Faster White-Box Penetration Testing Through Static Analysis of Configuration Files
The article discusses penetration testing – methods to identify and patch vulnerabilities in an organization's systems and how technology has evolved to make in depth white box penetration testing possible.
The article discusses penetration testing – methods to identify and patch vulnerabilities in an organization's systems. There are three types of penetration tests: black-box (minimal info given), grey-box (limited info), and white-box (detailed info). White-box is comprehensive but historically harder to automate.
Technology changes have made white-box testing more feasible. Cloud, containers, and IaC advancements enable automated white-box testing. CoGuard aims to automate white-box testing by scanning configuration files for security issues and vulnerabilities across clusters, networks, and cloud services.
What is penetration testing?
Most people, even developers, asked out of the blue, are able to give vague answers at best. Yet, it seems to be the first answer that comes to mind when someone is asked “What are you doing for the security of your web app?”.
The purpose of penetration testing is to identify and patch the vulnerabilities that would be exploited by an attacker. Penetration testing is a controlled and systematic simulation of real-world cyberattacks on an organization’s systems, networks and applications. The objective is to find and exploit weaknesses and vulnerabilities.
But not all penetration tests are equal in their effectiveness, comprehensiveness or pricing.
There are three main types of penetration tests, each with a different purpose, risks and motivations.
The main difference between the types of penetration testing is the amount of information given to the tester and this changes the scope, budget and time. Black-box testing is where the attacker is given no information or credentials about the systems being tested. White-box testing provides detailed information about the system, applications, network and configurations allowing for the identification and assessment of potential vulnerabilities. Gray-box testing uses a limited amount of information and allows for tests that can strike a balance and test for access privileges between distinct user groups.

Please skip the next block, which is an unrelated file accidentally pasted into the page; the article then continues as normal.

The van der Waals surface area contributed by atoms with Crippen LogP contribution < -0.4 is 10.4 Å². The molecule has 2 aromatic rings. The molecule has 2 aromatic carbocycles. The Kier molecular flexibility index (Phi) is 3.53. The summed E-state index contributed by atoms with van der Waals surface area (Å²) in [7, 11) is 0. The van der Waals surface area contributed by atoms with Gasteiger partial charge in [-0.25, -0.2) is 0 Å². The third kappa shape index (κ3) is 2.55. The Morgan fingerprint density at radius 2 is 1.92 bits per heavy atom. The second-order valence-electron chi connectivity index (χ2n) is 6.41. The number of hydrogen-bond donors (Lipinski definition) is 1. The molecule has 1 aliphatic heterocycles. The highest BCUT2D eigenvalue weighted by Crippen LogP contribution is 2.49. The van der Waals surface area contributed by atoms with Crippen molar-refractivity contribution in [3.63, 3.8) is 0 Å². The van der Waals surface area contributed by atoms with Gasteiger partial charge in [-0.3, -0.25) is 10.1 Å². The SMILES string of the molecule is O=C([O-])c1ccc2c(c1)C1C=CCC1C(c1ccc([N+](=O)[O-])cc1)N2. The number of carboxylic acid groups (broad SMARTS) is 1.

Whitebox vs. Blackbox
(We’re going to conveniently ignore grey-box testing, because it uses a combination of black-box and white-box testing that limits the information shared with the penetration tester).
Ideally, both white-box and black-box approaches should be tried (this is the approach recommended in NIST SP 800-53 (Rev. 5)).
The black-box approach is widely accepted as the standard for penetration testing. It requires no knowledge of the respective servers and systems except their IP addresses and DNS entries. This allows a black-box penetration test to be done quickly with automated tools and very little information to produce meaningful results depending on the security posture of the company.
Historically, white-box penetration testing has been much more difficult to automate and required significantly more time and people resources than a black-box approach. White-box penetration testing required the collection of meta-data and configuration settings for all of the network, application and compute servers for an organization. This information was used to assess the quality of the security posture and identify potential vulnerabilities. In some cases, it was required to connect to each server to extract configuration data and support a multitude of different routing/firewall solutions and operating systems.
The costs and effort of white-box penetration testing often limited the approach to customers where the security of the system or software was critical. For example, when deploying an application with critical customer data such as banking or health care applications, or building software for vehicles (UAVs, military transportation, airplanes, etc.) when the consequences have dire consequences. These situations have no room for vulnerabilities internal or external. And the investment in comprehensive test to ensure every aspect of the system is reasonable. Software has become more critical to companies, and the this requires making comprehensive approaches more accessible.
From a complexity perspective, thorough black box testing is exponential and at a certain size not feasible. In order to verify all possible security hole possibilities using trial and error can equate to checking all branches of a binary search tree. The benefits of a white-box approach are the breadth of the assessment and vulnerability identified.
For example, white-box assessments include:
Authorization rules are hard to guess when presented with a black box, and infeasible to completely check. By having all IAM rules available, a specific analysis on the given model can be performed.
There are sometimes cases, where different forms of authentication may make it through a server. All this information is in configuration files. It is hard to probe from the outside in general.
Detection of potential shared keys through default configuration settings is easy, and one can more easily answer the compliance question of “how easy is it to off-board our employees”?
One can determine if “defense in depth” is practiced.
This approach forces the organization to keep track of all used compute resources.
Changing Tech = New Opportunity